Nixa man, former police chief charged

A Nixa resident and former law enforcement official was charged with felony harassment May 10 in Christian County Circuit Court.

The charge against Bobby Jason Smith, 36, stems from hundreds of text message exchanges with his ex-wife in which he allegedly referred to her derogatorily, blamed her for suicidal thoughts and suggested that she commit suicide herself, according to court records.

Approximately 89 printed pages of the text messages were provided to law enforcement by the alleged victim, according to the probable cause statement used to charge Smith.

Police “did observe several incidents where Bobby refers to [the victim]’s brother, who passed away in 1998,” according to court documents. In the messages, the suspect allegedly told the victim “she should go hang herself like her brother,” the documents allege, adding that the messages also included “clipart style images of people shooting themselves in the head and a photo of a pistol laying on what appears to be Bobby’s leg.”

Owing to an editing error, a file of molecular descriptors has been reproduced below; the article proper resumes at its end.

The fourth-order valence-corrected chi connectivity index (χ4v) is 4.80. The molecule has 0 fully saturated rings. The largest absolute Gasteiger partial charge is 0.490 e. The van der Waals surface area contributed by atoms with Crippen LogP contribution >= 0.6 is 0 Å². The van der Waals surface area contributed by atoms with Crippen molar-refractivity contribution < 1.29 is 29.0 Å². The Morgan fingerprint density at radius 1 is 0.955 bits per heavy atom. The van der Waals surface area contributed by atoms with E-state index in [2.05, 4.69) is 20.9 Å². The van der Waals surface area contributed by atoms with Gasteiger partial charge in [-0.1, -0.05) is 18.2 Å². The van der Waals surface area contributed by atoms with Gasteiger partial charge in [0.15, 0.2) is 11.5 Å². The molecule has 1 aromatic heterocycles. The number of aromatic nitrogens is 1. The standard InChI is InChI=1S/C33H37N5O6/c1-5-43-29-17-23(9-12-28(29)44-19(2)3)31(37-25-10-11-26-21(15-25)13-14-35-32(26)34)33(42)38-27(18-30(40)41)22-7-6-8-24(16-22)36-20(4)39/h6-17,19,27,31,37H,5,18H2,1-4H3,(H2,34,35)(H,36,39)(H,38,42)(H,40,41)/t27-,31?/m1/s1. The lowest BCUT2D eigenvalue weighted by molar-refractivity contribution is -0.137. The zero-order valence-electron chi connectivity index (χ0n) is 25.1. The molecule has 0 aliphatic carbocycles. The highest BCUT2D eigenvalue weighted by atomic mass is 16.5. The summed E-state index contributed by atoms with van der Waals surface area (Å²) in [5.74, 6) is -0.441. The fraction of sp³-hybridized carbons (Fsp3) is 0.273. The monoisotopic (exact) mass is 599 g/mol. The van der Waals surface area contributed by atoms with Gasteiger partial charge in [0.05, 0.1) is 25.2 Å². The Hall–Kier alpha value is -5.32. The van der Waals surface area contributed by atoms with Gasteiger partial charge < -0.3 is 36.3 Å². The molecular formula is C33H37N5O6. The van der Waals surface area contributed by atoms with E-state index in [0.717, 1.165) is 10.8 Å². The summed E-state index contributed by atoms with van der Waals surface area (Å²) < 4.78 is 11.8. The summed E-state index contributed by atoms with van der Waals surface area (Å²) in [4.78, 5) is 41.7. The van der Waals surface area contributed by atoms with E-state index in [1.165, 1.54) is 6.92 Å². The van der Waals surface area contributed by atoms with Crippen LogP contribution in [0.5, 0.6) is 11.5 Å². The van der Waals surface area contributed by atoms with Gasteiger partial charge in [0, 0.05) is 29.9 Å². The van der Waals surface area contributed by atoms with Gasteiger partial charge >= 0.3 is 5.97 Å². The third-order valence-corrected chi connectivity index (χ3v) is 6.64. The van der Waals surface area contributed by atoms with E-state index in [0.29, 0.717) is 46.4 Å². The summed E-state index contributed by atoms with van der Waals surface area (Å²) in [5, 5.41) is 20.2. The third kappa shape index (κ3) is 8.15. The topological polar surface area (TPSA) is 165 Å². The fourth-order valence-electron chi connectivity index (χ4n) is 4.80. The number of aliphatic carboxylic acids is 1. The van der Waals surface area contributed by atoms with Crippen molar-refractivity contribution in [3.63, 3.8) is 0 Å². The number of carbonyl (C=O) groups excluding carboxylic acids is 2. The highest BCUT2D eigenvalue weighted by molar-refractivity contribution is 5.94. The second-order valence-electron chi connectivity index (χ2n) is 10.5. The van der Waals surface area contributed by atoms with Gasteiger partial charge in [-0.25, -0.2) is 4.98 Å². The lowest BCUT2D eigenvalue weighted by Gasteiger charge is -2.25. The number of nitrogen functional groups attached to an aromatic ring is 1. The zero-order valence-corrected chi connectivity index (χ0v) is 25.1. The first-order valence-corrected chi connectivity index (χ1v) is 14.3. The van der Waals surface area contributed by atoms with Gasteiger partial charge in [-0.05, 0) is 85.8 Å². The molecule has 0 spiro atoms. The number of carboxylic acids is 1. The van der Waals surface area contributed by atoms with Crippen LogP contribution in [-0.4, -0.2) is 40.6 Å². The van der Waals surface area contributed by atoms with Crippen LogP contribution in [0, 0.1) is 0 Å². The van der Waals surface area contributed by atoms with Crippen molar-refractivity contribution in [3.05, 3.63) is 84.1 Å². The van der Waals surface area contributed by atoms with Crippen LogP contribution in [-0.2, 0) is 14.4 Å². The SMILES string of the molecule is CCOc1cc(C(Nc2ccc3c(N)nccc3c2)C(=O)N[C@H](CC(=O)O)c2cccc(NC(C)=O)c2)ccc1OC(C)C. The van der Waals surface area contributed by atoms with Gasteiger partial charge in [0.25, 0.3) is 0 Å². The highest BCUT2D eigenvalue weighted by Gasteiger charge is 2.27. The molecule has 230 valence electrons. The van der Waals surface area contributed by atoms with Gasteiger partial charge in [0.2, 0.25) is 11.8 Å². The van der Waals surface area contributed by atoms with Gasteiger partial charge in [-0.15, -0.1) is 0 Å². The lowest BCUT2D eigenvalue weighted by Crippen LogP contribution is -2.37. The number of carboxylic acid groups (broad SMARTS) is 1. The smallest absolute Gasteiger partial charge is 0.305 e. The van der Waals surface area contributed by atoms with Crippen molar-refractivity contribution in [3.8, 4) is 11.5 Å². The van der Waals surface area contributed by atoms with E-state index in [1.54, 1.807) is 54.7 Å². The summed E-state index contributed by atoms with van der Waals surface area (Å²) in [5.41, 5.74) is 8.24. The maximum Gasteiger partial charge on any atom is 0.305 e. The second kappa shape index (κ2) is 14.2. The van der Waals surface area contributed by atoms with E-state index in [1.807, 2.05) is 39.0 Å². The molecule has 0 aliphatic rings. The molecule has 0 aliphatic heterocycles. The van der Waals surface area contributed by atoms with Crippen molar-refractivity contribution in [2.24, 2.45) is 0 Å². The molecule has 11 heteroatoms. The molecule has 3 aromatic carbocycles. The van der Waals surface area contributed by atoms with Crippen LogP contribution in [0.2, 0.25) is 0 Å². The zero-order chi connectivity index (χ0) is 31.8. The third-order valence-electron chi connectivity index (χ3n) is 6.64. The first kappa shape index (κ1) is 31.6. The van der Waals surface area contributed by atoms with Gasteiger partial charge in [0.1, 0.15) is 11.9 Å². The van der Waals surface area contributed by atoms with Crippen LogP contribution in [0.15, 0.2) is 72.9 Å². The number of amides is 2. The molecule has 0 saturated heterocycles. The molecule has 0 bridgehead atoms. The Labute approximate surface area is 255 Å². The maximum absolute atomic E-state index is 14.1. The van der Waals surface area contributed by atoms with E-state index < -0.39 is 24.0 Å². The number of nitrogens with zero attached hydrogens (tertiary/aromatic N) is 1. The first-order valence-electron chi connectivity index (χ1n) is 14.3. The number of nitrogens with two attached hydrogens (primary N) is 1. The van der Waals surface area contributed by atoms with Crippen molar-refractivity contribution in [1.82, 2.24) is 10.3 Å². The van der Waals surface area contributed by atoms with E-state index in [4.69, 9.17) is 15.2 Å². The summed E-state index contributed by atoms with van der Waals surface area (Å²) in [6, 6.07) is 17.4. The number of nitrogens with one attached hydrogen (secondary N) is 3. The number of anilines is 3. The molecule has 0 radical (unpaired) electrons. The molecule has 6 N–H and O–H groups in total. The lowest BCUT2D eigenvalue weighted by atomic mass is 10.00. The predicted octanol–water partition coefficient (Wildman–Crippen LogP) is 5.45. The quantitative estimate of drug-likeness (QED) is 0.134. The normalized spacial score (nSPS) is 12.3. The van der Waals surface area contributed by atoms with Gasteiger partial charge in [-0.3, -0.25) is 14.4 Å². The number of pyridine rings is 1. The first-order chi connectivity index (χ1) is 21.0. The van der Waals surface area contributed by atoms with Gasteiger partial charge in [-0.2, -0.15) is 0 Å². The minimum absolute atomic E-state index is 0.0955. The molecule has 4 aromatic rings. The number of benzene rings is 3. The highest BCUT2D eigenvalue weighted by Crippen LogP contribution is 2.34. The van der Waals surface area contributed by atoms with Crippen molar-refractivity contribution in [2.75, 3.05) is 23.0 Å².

In addition to the text messages, the statement alleges that Smith opened an account with the victim’s personal information on the credit monitoring website Credit Karma; however, the victim reported that her information had not been used to make any fraudulent transactions.

A former Pleasant Hope police chief, Smith is also facing a felony forgery charge in Lawrence County stemming from allegations that he purchased false certifications for a personal K9 dog.

The Bolivar Herald-Free Press reported that Smith submitted the allegedly falsified documents “indicating his dog ‘Thor’ had been previously certified from a police dog training school in Arkansas” while he was seeking employment as chief of police at Verona.

City council members there were suspicious of the document because it contained “numerous typographical errors,” the Herald-Free Press reported. Missouri State Highway Patrol investigators found no records on file for Smith at the school where he purported to have received the certification, and Smith “ultimately confessed to his knowledge of the police K9 certificate being false,” according to the Herald-Free Press report.

At press time, an arraignment date had not been set in connection with the harassment charge against Smith, and further information on the forgery charge was unavailable.

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